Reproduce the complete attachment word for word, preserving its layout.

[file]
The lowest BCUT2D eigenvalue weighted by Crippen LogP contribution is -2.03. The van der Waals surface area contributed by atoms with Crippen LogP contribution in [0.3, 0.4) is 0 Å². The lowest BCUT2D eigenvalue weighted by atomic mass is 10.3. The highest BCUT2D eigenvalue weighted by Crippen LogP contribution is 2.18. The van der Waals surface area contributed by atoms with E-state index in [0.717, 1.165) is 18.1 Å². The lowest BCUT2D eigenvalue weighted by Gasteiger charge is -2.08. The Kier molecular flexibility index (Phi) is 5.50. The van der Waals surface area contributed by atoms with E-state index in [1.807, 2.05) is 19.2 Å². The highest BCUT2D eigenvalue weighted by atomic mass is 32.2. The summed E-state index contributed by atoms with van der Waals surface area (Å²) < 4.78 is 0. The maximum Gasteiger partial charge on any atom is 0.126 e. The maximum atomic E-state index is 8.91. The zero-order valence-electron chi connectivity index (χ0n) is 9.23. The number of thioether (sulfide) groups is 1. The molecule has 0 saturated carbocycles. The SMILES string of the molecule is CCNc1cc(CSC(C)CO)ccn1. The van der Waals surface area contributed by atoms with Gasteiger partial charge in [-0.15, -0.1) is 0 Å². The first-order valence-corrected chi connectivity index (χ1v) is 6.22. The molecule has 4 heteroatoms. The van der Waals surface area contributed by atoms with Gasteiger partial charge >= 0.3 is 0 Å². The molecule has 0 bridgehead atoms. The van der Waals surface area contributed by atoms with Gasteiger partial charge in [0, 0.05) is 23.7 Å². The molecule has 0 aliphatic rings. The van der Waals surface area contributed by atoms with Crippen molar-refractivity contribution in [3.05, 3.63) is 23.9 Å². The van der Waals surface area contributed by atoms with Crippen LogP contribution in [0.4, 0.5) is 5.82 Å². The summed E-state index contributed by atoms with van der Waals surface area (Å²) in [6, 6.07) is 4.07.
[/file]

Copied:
The lowest BCUT2D eigenvalue weighted by Crippen LogP contribution is -2.03. The van der Waals surface area contributed by atoms with Crippen LogP contribution in [0.3, 0.4) is 0 Å². The lowest BCUT2D eigenvalue weighted by atomic mass is 10.3. The highest BCUT2D eigenvalue weighted by Crippen LogP contribution is 2.18. The van der Waals surface area contributed by atoms with E-state index in [0.717, 1.165) is 18.1 Å². The lowest BCUT2D eigenvalue weighted by Gasteiger charge is -2.08. The Kier molecular flexibility index (Phi) is 5.50. The van der Waals surface area contributed by atoms with E-state index in [1.807, 2.05) is 19.2 Å². The highest BCUT2D eigenvalue weighted by atomic mass is 32.2. The summed E-state index contributed by atoms with van der Waals surface area (Å²) < 4.78 is 0. The maximum Gasteiger partial charge on any atom is 0.126 e. The maximum atomic E-state index is 8.91. The zero-order valence-electron chi connectivity index (χ0n) is 9.23. The number of thioether (sulfide) groups is 1. The molecule has 0 saturated carbocycles. The SMILES string of the molecule is CCNc1cc(CSC(C)CO)ccn1. The van der Waals surface area contributed by atoms with Gasteiger partial charge in [-0.15, -0.1) is 0 Å². The first-order valence-corrected chi connectivity index (χ1v) is 6.22. The molecule has 4 heteroatoms. The van der Waals surface area contributed by atoms with Gasteiger partial charge >= 0.3 is 0 Å². The molecule has 0 bridgehead atoms. The van der Waals surface area contributed by atoms with Gasteiger partial charge in [0, 0.05) is 23.7 Å². The molecule has 0 aliphatic rings. The van der Waals surface area contributed by atoms with Crippen molar-refractivity contribution in [3.05, 3.63) is 23.9 Å². The van der Waals surface area contributed by atoms with Crippen LogP contribution in [0.4, 0.5) is 5.82 Å². The summed E-state index contributed by atoms with van der Waals surface area (Å²) in [6, 6.07) is 4.07.